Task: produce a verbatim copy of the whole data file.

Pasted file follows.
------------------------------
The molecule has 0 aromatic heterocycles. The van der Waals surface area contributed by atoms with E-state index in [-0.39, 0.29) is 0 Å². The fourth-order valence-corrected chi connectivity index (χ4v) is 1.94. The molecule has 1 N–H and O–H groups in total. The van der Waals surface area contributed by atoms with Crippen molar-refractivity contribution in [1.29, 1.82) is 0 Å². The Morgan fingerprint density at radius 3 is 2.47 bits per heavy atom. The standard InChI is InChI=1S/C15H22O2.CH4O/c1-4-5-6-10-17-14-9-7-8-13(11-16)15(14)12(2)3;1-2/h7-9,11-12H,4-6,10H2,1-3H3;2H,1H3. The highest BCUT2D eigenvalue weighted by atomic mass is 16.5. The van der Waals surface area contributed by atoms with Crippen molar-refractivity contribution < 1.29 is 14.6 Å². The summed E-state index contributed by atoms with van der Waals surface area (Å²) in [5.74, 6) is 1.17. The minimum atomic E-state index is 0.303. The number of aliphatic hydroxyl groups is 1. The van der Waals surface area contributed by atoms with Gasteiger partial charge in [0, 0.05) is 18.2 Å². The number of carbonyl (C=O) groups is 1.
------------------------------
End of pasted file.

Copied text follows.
The molecule has 0 aromatic heterocycles. The van der Waals surface area contributed by atoms with E-state index in [-0.39, 0.29) is 0 Å². The fourth-order valence-corrected chi connectivity index (χ4v) is 1.94. The molecule has 1 N–H and O–H groups in total. The van der Waals surface area contributed by atoms with Crippen molar-refractivity contribution in [1.29, 1.82) is 0 Å². The Morgan fingerprint density at radius 3 is 2.47 bits per heavy atom. The standard InChI is InChI=1S/C15H22O2.CH4O/c1-4-5-6-10-17-14-9-7-8-13(11-16)15(14)12(2)3;1-2/h7-9,11-12H,4-6,10H2,1-3H3;2H,1H3. The highest BCUT2D eigenvalue weighted by atomic mass is 16.5. The van der Waals surface area contributed by atoms with Crippen molar-refractivity contribution < 1.29 is 14.6 Å². The summed E-state index contributed by atoms with van der Waals surface area (Å²) in [5.74, 6) is 1.17. The minimum atomic E-state index is 0.303. The number of aliphatic hydroxyl groups is 1. The van der Waals surface area contributed by atoms with Gasteiger partial charge in [0, 0.05) is 18.2 Å². The number of carbonyl (C=O) groups is 1.